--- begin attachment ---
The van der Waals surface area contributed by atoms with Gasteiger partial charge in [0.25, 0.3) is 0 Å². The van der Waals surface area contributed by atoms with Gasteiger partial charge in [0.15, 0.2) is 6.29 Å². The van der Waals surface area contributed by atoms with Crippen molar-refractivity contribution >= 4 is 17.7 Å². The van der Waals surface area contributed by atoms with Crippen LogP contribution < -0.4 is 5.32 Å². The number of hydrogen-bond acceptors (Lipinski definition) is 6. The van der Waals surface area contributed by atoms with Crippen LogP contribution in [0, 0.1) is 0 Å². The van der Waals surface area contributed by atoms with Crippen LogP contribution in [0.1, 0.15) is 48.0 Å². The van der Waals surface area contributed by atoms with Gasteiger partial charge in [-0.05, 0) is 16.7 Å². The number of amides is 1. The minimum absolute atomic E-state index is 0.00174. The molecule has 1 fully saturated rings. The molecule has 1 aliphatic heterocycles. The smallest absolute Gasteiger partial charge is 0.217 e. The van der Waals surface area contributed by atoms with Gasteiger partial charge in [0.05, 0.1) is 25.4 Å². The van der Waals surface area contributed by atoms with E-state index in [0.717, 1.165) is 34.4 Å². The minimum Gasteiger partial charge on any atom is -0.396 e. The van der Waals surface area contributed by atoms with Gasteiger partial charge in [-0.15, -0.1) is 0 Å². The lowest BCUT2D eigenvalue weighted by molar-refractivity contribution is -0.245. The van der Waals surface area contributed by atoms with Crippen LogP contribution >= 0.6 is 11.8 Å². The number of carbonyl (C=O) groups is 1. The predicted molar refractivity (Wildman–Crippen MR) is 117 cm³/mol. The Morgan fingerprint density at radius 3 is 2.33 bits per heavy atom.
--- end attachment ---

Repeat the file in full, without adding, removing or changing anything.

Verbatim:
The van der Waals surface area contributed by atoms with Gasteiger partial charge in [0.25, 0.3) is 0 Å². The van der Waals surface area contributed by atoms with Gasteiger partial charge in [0.15, 0.2) is 6.29 Å². The van der Waals surface area contributed by atoms with Crippen molar-refractivity contribution >= 4 is 17.7 Å². The van der Waals surface area contributed by atoms with Crippen LogP contribution < -0.4 is 5.32 Å². The number of hydrogen-bond acceptors (Lipinski definition) is 6. The van der Waals surface area contributed by atoms with Crippen LogP contribution in [0, 0.1) is 0 Å². The van der Waals surface area contributed by atoms with Crippen LogP contribution in [0.1, 0.15) is 48.0 Å². The van der Waals surface area contributed by atoms with Gasteiger partial charge in [-0.05, 0) is 16.7 Å². The number of amides is 1. The minimum absolute atomic E-state index is 0.00174. The molecule has 1 fully saturated rings. The molecule has 1 aliphatic heterocycles. The smallest absolute Gasteiger partial charge is 0.217 e. The van der Waals surface area contributed by atoms with Gasteiger partial charge in [0.05, 0.1) is 25.4 Å². The van der Waals surface area contributed by atoms with E-state index in [0.717, 1.165) is 34.4 Å². The minimum Gasteiger partial charge on any atom is -0.396 e. The van der Waals surface area contributed by atoms with Gasteiger partial charge in [-0.15, -0.1) is 0 Å². The lowest BCUT2D eigenvalue weighted by molar-refractivity contribution is -0.245. The van der Waals surface area contributed by atoms with Crippen LogP contribution >= 0.6 is 11.8 Å². The number of carbonyl (C=O) groups is 1. The predicted molar refractivity (Wildman–Crippen MR) is 117 cm³/mol. The Morgan fingerprint density at radius 3 is 2.33 bits per heavy atom.